Such a paradigm shift would not have been possible with a shared infrastructure that is designed to support a component-driven modular design. Many promising tools play a key role in the adoption of the Micro Frontend development approach at both organizational and architectural levels.

 

Some of these toolkits are the driving force behind the development, release, and reuse of independent components:

Bit: This is one of the most popular production-ready solutions that allows you to create and manage interfaces using independent components.

Merging Modules: A JavaScript architecture that allows you to dynamically import code for other applications at runtime.
Unified SPA: Another JavaScript framework that adds a lifecycle to applications. This way every application can react to URL routing and knows how to detach, mount, and load from the DOM.
SystemJS: This is the solution you need to manage independent modules in browsers. A key factor for the successful implementation of Micro Frontend.

Piral: This allows you to leverage the Micro Frontend architecture with modular front-end applications that extend at runtime with split modules known as Pilets.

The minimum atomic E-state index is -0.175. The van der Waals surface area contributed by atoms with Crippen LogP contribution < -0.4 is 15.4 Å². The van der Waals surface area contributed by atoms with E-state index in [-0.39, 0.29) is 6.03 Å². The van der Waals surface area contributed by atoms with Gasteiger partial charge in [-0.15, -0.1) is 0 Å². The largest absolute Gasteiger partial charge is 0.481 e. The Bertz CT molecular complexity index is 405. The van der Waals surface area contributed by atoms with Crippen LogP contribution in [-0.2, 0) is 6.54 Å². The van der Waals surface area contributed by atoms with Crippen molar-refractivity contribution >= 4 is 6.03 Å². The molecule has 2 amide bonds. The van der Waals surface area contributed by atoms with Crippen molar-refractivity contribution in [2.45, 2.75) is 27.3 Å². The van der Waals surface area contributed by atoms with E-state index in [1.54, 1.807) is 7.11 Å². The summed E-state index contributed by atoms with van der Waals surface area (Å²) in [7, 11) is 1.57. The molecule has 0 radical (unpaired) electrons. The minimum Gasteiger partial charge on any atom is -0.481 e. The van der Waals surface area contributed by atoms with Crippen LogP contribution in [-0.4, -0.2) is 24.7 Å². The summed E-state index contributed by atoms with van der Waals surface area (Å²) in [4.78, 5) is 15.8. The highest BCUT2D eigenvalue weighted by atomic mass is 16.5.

Advantages of adopting Micro frontends :

To understand what Micro Frontend offers, it should be considered more than just an implementation or a technical approach to building web applications. Its real impact can only be gauged by focusing on the attributes it brings to the application interface and their benefits, such as:

1
Design versatility

Since different teams work independently to develop different frontend components of the application, the final design is much more versatile. Access to countless frameworks and libraries ensures that each team can reach its full potential in creating an interface that engages users with its architecture, design, and functionality.

2
Additional Updates

Micro Frontend is a natural extension of the microservices approach, designed to evolve from a monolithic architecture and provide more flexibility for upgrades and upgrades. The ability to develop an application as separate parts, rather than as a whole, allows developers to gradually move to user-centered workflows, which is faster and more efficient.
Because large workflows can be broken down into smaller components using the Micro Frontend architecture, creating, updating, and implementing changes becomes much more streamlined and faster. This allows companies to update the UX in specific parts or in the entire front-end, without the end-user feeling the impact of the changes even when they have already begun.